Postdoctoral student at the Institute of Chemistry at the São Paulo State University (UNESP), Luís Fernando da Silva received an award for the best doctoral thesis in the field of materials in 2014 by the Brazilian agency for the support and evaluation of graduate education (CAPES). The research, conducted during his doctoral studies at the University of São Paulo (USP), used a new method to synthesize chemical compounds displaying effective properties as gas sensors.
The thesis is titled Synthesis and characterization of SrTiO3 and SrTi1-xFexO3 compounds by microwave-assisted hydrothermal method, and the work was advised by Professor Valmor Mastelaro (from the São Carlos Institute of Physics – USP). Silva also used infrastructure of the laboratories of the Center for the Development of Functional Materials (CDMF) to perform his study.
The researcher worked with strontium titanate compounds, both in its pure form or added with iron (SrTiO3 and SrTi1-xFexO3). Silva says that to produce such materials in the laboratory used to require an extensive amount of time, which would delay and complicate the synthesis process of the compound. “In my paper, I proposed the use of the microwave-assisted hydrothermal treatment to obtain this compound. The advantage of this method is the low temperature and the short amount of time.”
In general, the titanate synthesis takes 12 hours, at a temperature of 1200 °C. With the new method proposed by Silva in his doctoral thesis, the whole process takes 10 minutes at a temperature of 140 °C. The researcher explains that, in addition to making the compound synthesis faster, the microwave-assisted hydrothermal method also enables a better control over the titanate properties. “This compound managed to display interesting properties as a sensor for ozone gas and nitrogen dioxide, as well as photoluminescence and photocatalysis”.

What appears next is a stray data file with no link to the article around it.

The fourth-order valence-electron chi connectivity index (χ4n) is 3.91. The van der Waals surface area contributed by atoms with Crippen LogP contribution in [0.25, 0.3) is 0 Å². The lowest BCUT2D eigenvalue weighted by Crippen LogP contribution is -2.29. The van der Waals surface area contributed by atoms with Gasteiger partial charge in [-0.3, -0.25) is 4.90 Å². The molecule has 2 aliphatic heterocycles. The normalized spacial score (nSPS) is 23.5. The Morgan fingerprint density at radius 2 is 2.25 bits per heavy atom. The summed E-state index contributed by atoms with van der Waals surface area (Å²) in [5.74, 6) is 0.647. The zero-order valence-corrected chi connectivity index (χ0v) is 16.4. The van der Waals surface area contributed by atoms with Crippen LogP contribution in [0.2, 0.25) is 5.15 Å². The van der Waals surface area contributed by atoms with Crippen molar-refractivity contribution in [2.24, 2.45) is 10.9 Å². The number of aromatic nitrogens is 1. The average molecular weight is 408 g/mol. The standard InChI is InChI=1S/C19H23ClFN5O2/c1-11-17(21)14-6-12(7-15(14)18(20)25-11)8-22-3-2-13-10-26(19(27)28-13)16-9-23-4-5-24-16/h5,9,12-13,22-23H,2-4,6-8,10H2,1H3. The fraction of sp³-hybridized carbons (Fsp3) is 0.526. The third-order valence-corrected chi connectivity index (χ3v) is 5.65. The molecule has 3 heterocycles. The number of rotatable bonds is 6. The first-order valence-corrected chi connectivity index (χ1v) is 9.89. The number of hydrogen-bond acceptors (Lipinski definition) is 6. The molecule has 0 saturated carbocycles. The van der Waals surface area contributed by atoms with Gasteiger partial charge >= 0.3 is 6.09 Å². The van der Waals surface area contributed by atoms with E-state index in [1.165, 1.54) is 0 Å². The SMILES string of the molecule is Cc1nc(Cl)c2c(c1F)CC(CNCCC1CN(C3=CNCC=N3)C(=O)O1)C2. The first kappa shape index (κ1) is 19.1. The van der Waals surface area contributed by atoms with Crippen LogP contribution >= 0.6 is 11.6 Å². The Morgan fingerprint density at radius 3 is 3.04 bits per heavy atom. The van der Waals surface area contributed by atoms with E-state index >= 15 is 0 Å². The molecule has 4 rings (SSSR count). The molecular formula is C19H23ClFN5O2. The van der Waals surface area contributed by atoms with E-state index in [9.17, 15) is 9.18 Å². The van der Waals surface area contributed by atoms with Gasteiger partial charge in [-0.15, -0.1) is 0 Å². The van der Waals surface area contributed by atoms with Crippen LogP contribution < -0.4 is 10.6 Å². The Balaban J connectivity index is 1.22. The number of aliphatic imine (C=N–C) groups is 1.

Gas sensors are usually used by the industry as a key element for safety in production lines. The device helps to detect gases which are odorless and hazardous to human beings. Thus, the detectors play a major role ensuring safety in installations and preventing accidents.
To read the original thesis by Luis Fernando da Silva, click here.
About the CDMF
CDMF is one of the several Research, Innovation and Dissemination Centers (CEPID) supported by FAPESP. The center also receives funds from CNPq, through the National Institute of Science and Technology for Nanotechnology Materials (INCTMN), integrating a research network between UNESP, the Federal University of São Carlos (UFSCar), USP and the – Nuclear and Energy Research Institute (IPEN).
CAPES Award for Thesis
The CAPES award was created in the year of 2005, with the purpose of granting a distinction to the best doctoral thesis defended and approved in Brazilian courses. Its selection takes into account criteria of originality, innovation and quality, considering that the pre-selection is made by the graduate programs.
The award ceremony will be held in the CAPES office, in Brasília, on December 10th.
[Press release from the CDMF]